All three bring different qualities and can win games on their own, but the two young guns still have some way to go to top this man of the moment.
New superlatives for the Kangaroos and NSW Origin fullback are running mighty thin. He finished with three tries, two try assists, 227 run metres, 10 tackle breaks, two line breaks and three line break assists.
“He was Teddy. And he’s just great to watch. Forget about being his coach. Just watching him move around the park and also being live – at the game – we get to see it,” Roosters coach Trent Robinson said post match.
“We get to see how he moves around and what he does and it’s just exceptional. You look at the way his feet move, you look at the way he talks, you look at the way his eyes are. It’s very good footy.”
Angus Crichton was solid without setting the world on fire in his first year at Bondi. This season, he looks far more like the player which forced the tri-colours to pay big bucks to lure him away from their arch-rivals at Redfern.
He regularly crunches anyone who dares run near him and is running some superb lines outside Kyle Flanagan on the Roosters’ right edge.
Together, Tedesco and Crichton were the Roosters’ chief destroyers.
But the scary part about Trent Robinson’s men is that you could genuinely pluck another six or seven names out of a hat and detail the big nights they had.
That’s the real reason they are genuine hopes of becoming the first team to win three straight titles since the Eels achieved that monumental feat in 1983.
If it’s not the Morris twins making repeat efforts every time the action enters their vicinity, it’s Boyd Cordner folding ball runners in half and running perfect angles with ball in hand. If Cordner isn’t in the thick of it, Joey Manu’s throwing a freakish offload on the other side of the field.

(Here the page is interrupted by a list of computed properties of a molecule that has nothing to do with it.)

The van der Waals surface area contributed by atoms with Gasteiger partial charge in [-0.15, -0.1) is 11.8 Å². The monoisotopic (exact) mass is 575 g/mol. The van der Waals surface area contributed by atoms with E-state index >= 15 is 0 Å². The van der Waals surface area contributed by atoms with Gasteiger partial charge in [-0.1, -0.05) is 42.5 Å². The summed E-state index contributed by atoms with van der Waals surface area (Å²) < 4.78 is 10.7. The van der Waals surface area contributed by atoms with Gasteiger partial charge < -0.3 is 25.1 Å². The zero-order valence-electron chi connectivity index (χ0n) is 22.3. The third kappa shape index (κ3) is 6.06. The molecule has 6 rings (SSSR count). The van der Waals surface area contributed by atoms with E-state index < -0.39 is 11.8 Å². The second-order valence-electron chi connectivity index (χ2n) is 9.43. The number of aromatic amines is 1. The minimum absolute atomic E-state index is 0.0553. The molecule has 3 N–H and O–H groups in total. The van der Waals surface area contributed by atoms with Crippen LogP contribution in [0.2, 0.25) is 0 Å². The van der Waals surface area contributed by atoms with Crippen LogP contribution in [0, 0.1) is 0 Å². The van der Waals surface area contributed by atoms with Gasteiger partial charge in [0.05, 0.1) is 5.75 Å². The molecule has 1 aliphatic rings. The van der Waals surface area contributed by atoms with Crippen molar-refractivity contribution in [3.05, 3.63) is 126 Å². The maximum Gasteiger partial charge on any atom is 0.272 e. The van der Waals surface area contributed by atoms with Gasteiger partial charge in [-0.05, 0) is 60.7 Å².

When Cooper Cronk exited stage left with his second straight premiership in hand, the pressure was on Luke Keary and Kyle Flanagan to fill the boots of the playmaker who coached teams to wins on field, such was his prowess.
Finals will be when the true impact of Cronk’s absence becomes clear but so far, so good for the new halves pairing.
Aptly describing the gulf in class between these two teams is no easy task. Men against boys doesn’t quite cut it.
At times, the Roosters look like they’re playing a different sport to their counterparts.
The Bulldogs – who admittedly had their preparation for this clash rocked by the absence of Tolman – scrap their way to any and all points they score.
The Roosters score their points in second gear.
It took the premiers precisely 115 seconds to fire their first warning shot.
Keary found Tedesco, who hit Crichton as he turned the corner and the premiers strolled back to halfway with a lead, having not yet broken a sweat.
There were some loose moments – especially in the second half when the tri-colours sunk to the level of scrappy play the Bulldogs maintain – but the next 78 minutes was very, very light work for the premiers.
Since the season resumed, they have amassed a combined scoreboard of 127-18 against the Rabbitohs, Broncos and Bulldogs.
Before Kieran Foran crossed in the 66th minute, the tri-colours had scored 95 straight points without conceding one.
The team which, at this stage of the season, appear the most likely to be the challenger when the whips are cracking in October – Parramatta – await in what will be the match of the season so far on Saturday night.
Sam is a sports reporter for The Sydney Morning Herald.